Highlights of Spring and Summer Biographies
While publishing insiders may say that the overall selection of new biographies coming out this spring and summer is not as impressive as last year’s stellar crop, the range of subjects—some tried and true, some getting their first major due—should satisfy the most discriminating readers. Here are some books most likely to receive considerable attention in the coming months. You can see a longer list of upcoming releases here.
A literary biography is one of the most notable books in March, Clair Harman’s Charlotte Brontë: A Fiery Heart. Another March release garnering attention is Rightful Heritage: Franklin D. Roosevelt and the Land of America by Douglas Brinkley.
Books about two literary figures, one from each side of the manuscript, are among the highlights for April: The Lady with the Borzoi: Blanche Knopf, Literary Tastemaker Extraordinaire by Laura Claridge and Chasing the Last Laugh: Mark Twain’s Raucous and Redemptive Round-the-World Comedy Tour by Richard Zacks. April also brings us biographies on two of Hollywood’s most talented stars, Her Again: Becoming Meryl Streep by Michael Schulman and Barbra Streisand: Redefining Beauty, Femininity, and Power by Neal Gabler. Staying in the world of entertainment, Simon Callow publishes the third volume of his biography of Orson Welles, One-Man Band (a fourth volume is still to come).
Moving to magazine publishing, the first of two battling bios about Helen Gurley Brown comes out in April, Brooke Hauser’s Enter Helen: The Invention of Helen Gurley Brown and the Rise of the Modern Single Woman. (Its competitor, Not Pretty Enough: The Unlikely Triumph of Helen Gurley Brown by Gerri Hirshey comes out in July.) Rounding out April, the long shelf of books about TR gets another addition with The Naturalist: Theodore Roosevelt, A Lifetime of Exploration, and the Triumph of American Natural History by Darrin Lunde.
Speaking of subjects whom readers can’t seem to get enough of, May’s highlights include Sidney Blumenthal’s A Self-Made Man: The Political Life of Abraham Lincoln, 1809–1849. A less-well known subject is sure to draw attention this spring with Jill Lepore’s Joe Gould’s Teeth. A notable university press release is Robert Parris Moses: A Life in Civil Rights and Leadership at the Grassroots by Laura Visser-Maessen. And turning to the world of pop culture, a musical titan gets time in the spotlight in Philip Norman’s Paul McCartney: The Life. Later in the season, Mark Ribowsky looks at another pop music icon in Sweet Dreams and Flying Machines: The Life and Music of James Taylor.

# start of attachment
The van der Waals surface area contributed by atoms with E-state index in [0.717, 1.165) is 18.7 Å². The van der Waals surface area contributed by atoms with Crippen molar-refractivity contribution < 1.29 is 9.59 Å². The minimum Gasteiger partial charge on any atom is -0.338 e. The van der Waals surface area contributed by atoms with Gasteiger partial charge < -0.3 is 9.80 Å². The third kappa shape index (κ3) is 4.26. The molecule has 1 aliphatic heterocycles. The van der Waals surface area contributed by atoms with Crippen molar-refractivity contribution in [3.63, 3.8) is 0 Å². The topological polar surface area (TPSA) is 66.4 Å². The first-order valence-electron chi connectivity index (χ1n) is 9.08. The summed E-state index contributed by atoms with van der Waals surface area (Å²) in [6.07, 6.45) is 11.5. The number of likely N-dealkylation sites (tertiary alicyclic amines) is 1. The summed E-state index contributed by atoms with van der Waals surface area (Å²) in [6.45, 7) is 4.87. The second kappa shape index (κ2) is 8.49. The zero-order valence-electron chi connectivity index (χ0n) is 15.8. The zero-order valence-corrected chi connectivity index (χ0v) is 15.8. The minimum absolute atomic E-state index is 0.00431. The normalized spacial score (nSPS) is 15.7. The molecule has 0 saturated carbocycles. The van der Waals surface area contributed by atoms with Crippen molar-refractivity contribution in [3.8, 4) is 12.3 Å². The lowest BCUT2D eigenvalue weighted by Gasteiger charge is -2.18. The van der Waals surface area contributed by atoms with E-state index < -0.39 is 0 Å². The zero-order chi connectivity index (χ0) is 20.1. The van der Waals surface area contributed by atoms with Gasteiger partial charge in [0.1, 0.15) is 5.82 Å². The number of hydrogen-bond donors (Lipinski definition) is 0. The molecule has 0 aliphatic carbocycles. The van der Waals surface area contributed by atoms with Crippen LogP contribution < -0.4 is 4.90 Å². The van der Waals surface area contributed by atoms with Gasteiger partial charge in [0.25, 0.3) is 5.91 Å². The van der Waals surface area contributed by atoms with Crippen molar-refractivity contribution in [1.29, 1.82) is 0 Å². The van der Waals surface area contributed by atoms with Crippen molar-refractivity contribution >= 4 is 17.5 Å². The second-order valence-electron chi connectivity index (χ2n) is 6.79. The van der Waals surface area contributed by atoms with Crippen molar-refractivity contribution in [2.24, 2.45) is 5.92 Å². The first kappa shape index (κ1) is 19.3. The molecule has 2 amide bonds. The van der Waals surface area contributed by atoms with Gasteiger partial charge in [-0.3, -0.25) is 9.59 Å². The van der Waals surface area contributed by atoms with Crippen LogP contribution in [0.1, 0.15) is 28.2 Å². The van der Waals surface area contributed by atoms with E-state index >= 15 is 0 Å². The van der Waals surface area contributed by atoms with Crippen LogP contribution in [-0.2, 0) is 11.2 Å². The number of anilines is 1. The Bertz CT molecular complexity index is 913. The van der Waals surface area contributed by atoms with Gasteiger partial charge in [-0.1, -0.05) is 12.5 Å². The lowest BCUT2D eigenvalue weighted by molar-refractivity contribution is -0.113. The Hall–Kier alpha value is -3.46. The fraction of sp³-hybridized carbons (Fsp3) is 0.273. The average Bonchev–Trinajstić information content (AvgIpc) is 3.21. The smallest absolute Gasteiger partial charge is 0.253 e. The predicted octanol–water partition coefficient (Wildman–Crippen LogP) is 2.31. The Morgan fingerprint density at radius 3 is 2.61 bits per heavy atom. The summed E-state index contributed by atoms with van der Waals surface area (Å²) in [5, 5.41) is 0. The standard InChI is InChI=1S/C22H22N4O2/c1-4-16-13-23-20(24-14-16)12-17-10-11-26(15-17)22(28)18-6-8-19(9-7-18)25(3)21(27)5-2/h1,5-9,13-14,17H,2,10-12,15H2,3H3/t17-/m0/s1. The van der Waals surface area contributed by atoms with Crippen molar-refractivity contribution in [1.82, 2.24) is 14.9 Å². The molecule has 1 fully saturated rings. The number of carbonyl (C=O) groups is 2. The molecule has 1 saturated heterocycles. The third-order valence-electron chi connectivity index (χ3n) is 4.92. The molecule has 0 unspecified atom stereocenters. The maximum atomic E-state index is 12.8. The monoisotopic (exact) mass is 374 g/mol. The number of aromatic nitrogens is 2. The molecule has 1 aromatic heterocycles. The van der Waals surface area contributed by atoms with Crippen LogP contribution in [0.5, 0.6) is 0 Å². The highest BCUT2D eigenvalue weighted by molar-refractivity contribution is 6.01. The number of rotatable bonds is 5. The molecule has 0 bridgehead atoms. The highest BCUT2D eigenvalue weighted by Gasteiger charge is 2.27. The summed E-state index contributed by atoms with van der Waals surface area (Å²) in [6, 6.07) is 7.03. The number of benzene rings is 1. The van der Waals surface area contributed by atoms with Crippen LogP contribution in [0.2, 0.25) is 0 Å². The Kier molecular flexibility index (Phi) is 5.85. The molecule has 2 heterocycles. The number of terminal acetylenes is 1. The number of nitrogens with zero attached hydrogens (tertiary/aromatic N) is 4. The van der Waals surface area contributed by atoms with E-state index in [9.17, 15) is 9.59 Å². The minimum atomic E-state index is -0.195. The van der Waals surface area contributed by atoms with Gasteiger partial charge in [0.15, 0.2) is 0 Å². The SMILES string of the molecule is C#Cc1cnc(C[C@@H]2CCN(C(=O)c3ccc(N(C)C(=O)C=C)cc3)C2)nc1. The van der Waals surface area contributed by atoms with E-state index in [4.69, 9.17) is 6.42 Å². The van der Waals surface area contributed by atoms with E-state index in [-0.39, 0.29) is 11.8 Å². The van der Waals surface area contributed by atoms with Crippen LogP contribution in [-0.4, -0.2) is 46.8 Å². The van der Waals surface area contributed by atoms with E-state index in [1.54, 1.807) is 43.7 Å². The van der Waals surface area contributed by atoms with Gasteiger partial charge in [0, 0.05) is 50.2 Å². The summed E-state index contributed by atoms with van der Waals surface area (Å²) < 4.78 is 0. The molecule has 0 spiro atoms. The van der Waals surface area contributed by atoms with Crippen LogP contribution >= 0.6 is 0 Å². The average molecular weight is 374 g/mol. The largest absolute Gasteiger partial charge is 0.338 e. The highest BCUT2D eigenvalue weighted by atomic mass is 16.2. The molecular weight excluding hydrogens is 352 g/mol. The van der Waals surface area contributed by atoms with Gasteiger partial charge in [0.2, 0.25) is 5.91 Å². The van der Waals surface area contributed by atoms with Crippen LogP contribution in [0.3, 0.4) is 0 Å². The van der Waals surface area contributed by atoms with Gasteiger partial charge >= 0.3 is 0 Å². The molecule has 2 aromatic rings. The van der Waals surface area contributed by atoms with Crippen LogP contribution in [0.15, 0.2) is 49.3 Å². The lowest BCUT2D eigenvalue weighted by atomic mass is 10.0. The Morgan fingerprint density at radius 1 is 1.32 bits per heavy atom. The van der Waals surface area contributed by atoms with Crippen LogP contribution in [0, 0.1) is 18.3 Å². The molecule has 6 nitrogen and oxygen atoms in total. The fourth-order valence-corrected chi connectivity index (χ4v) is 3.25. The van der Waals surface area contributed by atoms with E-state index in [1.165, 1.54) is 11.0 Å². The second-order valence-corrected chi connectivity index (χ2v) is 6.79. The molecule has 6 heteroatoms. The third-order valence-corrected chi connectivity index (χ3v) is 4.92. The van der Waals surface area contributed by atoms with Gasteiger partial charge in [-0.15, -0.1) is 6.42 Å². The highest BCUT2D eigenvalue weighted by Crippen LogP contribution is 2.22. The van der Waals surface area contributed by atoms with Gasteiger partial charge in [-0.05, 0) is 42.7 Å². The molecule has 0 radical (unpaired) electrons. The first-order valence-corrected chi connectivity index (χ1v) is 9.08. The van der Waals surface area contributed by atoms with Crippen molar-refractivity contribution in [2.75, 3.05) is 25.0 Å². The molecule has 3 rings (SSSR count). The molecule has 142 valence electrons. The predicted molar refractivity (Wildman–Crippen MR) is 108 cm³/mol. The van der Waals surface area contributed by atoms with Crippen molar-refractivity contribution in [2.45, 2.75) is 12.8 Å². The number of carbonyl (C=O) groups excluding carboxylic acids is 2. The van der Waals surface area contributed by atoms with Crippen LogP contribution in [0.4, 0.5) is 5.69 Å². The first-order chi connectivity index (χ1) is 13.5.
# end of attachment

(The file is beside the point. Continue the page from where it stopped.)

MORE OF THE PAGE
Heading into the summer months, June sees new works on two great military minds, William Tecumseh Sherman: In the Service of My Country: A Life by James Lee McDonough and Douglas MacArthur: American Warrior by Arthur Herman. Moving from war to affairs of the heart, Michael Shelden brings us Melville in Love: The Secret Life of Herman Melville and the Muse of Moby-Dick. Another notable book in June is The Man Who Built the Sierra Club: A Life of David Brower by Robert Wyss.
Another group of subjects who inspire no shortage of biographies is the Kennedy family. July brings Larry Tye’s Bobby Kennedy: The Making of a Liberal Icon, and the first of two books this summer on Kathleen “Kick” Kennedy, who died in 1948 at 28: Kick: The True Story of JFK’s Sister and the Heir to Chatsworth by Paula Byrne. The competing title, Kick Kennedy: The Charmed Life and Tragic Death of the Favorite Kennedy Daughter by Barbara Leaming, comes out in August. The death of a subject can stir interest in a biography, so the passing of Harper Lee last month should bring attention to Charles J. Shields’s Mockingbird: A Portrait of Harper Lee: From Scout to Go Set a Watchman, an updating of his earlier Lee biography.
Finally, while for most sports fans August means heated pennant races and the coming of football season, Roland Lazenby’s new book should have them thinking about basketball with his Showboat: The Life of Kobe Bryant.